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PSY-201 Principles of Psychology, Course Research Guide: Find Articles on Your Topic

Course Library Research Guide This course library research research guide supplements the LIBBI session and provides suggested resource links, search strategies, and research tips to support the course assignments and student research needs. (All links open in a new window.)

How to Find Articles on Your Topic

The steps below include tips and suggestions for finding articles on your topic.

For off campus access, when prompted, sign in with your ORU network login of Single Sign-on (SSO). (Your username is your ORU email address minus @oru.edu)

SEARCH - Steps 1 and 2

Step 1: Choose a database.

Select a multidisciplinary database to begin your search, then expand your search to include subject specific databases.

opens new windowAcademic Search Complete - Largest academic, multi-disciplinary collection.
(See EBSCO training videos: opens new windowBasic searching , opens new windowAdvanced searching )

opens new windowAPA PsycInfo and opens new windowAPA PsycArticles- Subject specific databases. View the opens new windowAPA Thesaurus video (YouTube 2:54 mins.)

opens new windowEagleSearch - A discovery search tool that searches multiple databases, simultaneously.

Step 2: Key in your terms and search.
Start with a simple keyword search then add terms that describe your concept(s), topic or subject. Use keywords from your thesis statement and include descriptive terms.

For example, What is the assignment? What type of resources or articles are needed? Depending upon the assignment, an effective search may also include some of the following descriptive terms:

  • case study
  • literature review.
  • treatment or outcome
  • quantitative study
  • qualitative study
  • focus group
  • clinical trial
  • empirical study
  • experiment
  • research study
  • report

 

EVALUATE - Steps 3, 4 and 5

Step 3: Evaluate results -- sort and set limiters.
What are the assignment requirements?

  • Sort by date for the most recent articles to appear at the top of the list. Relevance is usually the default display, which may give you more full text articles at the top of the list.
  • Set limiters; set restrictions (date, peer reviewed, language, etc.)
  • Use subject headings and subject options.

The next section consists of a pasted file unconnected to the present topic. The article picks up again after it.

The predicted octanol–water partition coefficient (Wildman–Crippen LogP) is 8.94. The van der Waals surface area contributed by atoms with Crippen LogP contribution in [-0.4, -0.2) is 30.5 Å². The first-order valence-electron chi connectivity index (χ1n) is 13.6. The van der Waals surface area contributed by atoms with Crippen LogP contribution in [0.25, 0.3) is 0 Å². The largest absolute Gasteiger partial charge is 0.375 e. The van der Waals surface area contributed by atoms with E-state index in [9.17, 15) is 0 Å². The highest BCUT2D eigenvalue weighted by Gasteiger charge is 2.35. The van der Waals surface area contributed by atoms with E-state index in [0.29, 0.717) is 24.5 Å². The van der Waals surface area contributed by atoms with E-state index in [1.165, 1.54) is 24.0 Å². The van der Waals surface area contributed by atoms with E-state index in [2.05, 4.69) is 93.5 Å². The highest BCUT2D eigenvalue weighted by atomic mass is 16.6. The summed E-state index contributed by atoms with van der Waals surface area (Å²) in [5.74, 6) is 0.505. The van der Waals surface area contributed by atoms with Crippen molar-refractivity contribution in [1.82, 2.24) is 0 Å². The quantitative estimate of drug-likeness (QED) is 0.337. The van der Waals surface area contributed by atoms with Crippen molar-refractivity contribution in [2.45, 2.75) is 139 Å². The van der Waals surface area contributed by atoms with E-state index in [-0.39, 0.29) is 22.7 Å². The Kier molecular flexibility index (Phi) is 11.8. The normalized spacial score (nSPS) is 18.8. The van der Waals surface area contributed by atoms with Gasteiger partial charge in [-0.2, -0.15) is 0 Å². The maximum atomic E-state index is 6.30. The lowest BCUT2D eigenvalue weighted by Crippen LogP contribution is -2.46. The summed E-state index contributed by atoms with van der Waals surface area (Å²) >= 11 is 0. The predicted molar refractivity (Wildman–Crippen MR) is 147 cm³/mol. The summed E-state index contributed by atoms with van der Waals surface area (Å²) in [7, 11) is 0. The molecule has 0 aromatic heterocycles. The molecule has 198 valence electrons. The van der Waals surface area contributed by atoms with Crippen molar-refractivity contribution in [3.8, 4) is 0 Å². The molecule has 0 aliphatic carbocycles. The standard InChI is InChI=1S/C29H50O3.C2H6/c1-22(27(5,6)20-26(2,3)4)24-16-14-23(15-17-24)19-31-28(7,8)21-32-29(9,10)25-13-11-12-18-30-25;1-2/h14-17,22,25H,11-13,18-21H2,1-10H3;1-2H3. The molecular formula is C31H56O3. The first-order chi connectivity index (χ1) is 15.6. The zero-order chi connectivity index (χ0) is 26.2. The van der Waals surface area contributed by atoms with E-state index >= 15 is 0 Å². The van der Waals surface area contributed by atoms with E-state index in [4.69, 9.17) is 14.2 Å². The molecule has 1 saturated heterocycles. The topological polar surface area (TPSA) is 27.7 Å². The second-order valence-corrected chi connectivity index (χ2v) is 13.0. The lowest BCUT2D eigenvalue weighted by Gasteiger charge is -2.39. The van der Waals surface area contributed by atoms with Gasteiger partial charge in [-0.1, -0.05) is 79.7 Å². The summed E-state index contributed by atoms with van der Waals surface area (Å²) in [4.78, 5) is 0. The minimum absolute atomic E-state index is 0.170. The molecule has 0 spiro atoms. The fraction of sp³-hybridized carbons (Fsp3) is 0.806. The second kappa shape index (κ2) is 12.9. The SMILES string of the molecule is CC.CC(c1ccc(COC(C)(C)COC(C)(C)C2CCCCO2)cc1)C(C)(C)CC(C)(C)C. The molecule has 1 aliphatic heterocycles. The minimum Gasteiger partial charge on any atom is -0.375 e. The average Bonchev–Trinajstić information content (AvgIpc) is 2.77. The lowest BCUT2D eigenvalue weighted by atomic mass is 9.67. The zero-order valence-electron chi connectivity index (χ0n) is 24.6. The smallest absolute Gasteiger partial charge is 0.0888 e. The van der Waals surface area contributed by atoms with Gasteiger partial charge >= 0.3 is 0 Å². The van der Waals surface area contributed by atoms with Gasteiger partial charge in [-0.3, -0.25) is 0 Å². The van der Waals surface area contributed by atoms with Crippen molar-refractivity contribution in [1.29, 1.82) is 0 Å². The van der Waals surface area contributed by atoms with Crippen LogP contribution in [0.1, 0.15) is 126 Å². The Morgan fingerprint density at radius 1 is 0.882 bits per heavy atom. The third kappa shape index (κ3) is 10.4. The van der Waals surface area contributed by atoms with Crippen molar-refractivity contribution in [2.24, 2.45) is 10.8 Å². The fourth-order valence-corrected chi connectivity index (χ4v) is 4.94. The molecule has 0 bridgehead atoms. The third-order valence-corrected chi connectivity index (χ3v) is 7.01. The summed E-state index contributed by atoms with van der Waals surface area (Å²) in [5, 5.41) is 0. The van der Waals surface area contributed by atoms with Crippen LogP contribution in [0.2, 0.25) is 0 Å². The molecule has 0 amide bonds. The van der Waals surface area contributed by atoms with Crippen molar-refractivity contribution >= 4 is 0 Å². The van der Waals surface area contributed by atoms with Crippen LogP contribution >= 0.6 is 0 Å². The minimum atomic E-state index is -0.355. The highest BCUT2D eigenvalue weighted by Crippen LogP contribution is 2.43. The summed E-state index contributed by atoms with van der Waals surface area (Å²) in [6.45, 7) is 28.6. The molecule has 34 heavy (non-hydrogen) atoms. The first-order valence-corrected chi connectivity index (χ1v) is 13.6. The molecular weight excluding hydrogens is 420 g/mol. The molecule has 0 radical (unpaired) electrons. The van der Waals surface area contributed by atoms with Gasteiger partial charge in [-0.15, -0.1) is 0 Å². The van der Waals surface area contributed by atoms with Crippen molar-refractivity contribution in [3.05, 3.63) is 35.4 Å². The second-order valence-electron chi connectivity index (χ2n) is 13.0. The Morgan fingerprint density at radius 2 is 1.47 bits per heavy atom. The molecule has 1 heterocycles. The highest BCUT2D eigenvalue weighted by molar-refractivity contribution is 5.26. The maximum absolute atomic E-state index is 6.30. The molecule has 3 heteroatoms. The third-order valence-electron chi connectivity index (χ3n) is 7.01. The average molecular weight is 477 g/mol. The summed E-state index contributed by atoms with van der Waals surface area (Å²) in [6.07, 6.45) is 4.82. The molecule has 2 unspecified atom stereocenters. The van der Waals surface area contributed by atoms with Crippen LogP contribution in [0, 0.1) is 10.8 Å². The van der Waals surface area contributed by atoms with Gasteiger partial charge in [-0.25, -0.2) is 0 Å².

Step 4: Evaluate articles -- read, review and save.
Click the article title to view the detailed record.
Click PDF, HTML Full Text, or similar link to view the full text.

  • Read the abstract, if available, to get the main idea of the article, see if the content is relevant to your topic, and identify additional key terms and concepts to search.
  • Review the article bibliography or references for additional relevant resource. If you identify an article of interest, go to the A-to-Z Journals List, search for the journal title, and then follow the links to go to the issue date that you need.
  • Is the article a primary or secondary source?
  • What type of research or methodology is demonstrated, if any? (theoretical study, case study, cause and effect experiment, qualitative or quantitative study, etc.)
  • Save the article to your EBSCOhost folder for later use and creating citations.

Step 5: Evaluate your search -- tweak and improve.

  • Edit your search to include other key concepts from your thesis.
  • In EBSCO, click the Choose Databases link at the top to expand your results and search other databases.

APPLY - Steps 6 and 7

Step 6: Read full text.
Click HTML, PDF, Linked Full text or similar link.

Note: If an article is not available in full text, the Interlibrary Loan service can get an item (for a small fee), but that is usually not necessary for short papers.

Step 7: Cite your sources.
Look for citation tools that allow you to copy, paste and then edit the citation in MLA format. Always check the print style manual for accuracy.